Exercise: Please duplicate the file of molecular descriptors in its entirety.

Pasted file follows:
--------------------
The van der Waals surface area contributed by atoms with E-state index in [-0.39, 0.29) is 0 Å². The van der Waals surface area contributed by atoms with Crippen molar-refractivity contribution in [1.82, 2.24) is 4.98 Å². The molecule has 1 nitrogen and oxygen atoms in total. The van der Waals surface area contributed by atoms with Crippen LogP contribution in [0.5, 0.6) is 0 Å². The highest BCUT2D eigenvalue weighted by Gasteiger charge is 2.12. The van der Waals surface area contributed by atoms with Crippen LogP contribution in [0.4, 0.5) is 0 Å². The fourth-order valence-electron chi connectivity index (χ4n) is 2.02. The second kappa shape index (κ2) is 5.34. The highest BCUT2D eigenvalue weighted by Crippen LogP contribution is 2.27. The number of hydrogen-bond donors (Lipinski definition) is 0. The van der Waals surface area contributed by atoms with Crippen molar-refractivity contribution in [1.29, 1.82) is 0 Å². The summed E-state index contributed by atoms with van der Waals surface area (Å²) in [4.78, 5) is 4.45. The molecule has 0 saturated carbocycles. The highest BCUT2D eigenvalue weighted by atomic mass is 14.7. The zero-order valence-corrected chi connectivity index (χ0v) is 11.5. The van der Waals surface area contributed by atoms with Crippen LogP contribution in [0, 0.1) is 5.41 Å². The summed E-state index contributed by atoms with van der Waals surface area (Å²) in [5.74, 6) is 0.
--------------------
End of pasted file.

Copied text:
The van der Waals surface area contributed by atoms with E-state index in [-0.39, 0.29) is 0 Å². The van der Waals surface area contributed by atoms with Crippen molar-refractivity contribution in [1.82, 2.24) is 4.98 Å². The molecule has 1 nitrogen and oxygen atoms in total. The van der Waals surface area contributed by atoms with Crippen LogP contribution in [0.5, 0.6) is 0 Å². The highest BCUT2D eigenvalue weighted by Gasteiger charge is 2.12. The van der Waals surface area contributed by atoms with Crippen LogP contribution in [0.4, 0.5) is 0 Å². The fourth-order valence-electron chi connectivity index (χ4n) is 2.02. The second kappa shape index (κ2) is 5.34. The highest BCUT2D eigenvalue weighted by Crippen LogP contribution is 2.27. The number of hydrogen-bond donors (Lipinski definition) is 0. The van der Waals surface area contributed by atoms with Crippen molar-refractivity contribution in [1.29, 1.82) is 0 Å². The summed E-state index contributed by atoms with van der Waals surface area (Å²) in [4.78, 5) is 4.45. The molecule has 0 saturated carbocycles. The highest BCUT2D eigenvalue weighted by atomic mass is 14.7. The zero-order valence-corrected chi connectivity index (χ0v) is 11.5. The van der Waals surface area contributed by atoms with Crippen LogP contribution in [0, 0.1) is 5.41 Å². The summed E-state index contributed by atoms with van der Waals surface area (Å²) in [5.74, 6) is 0.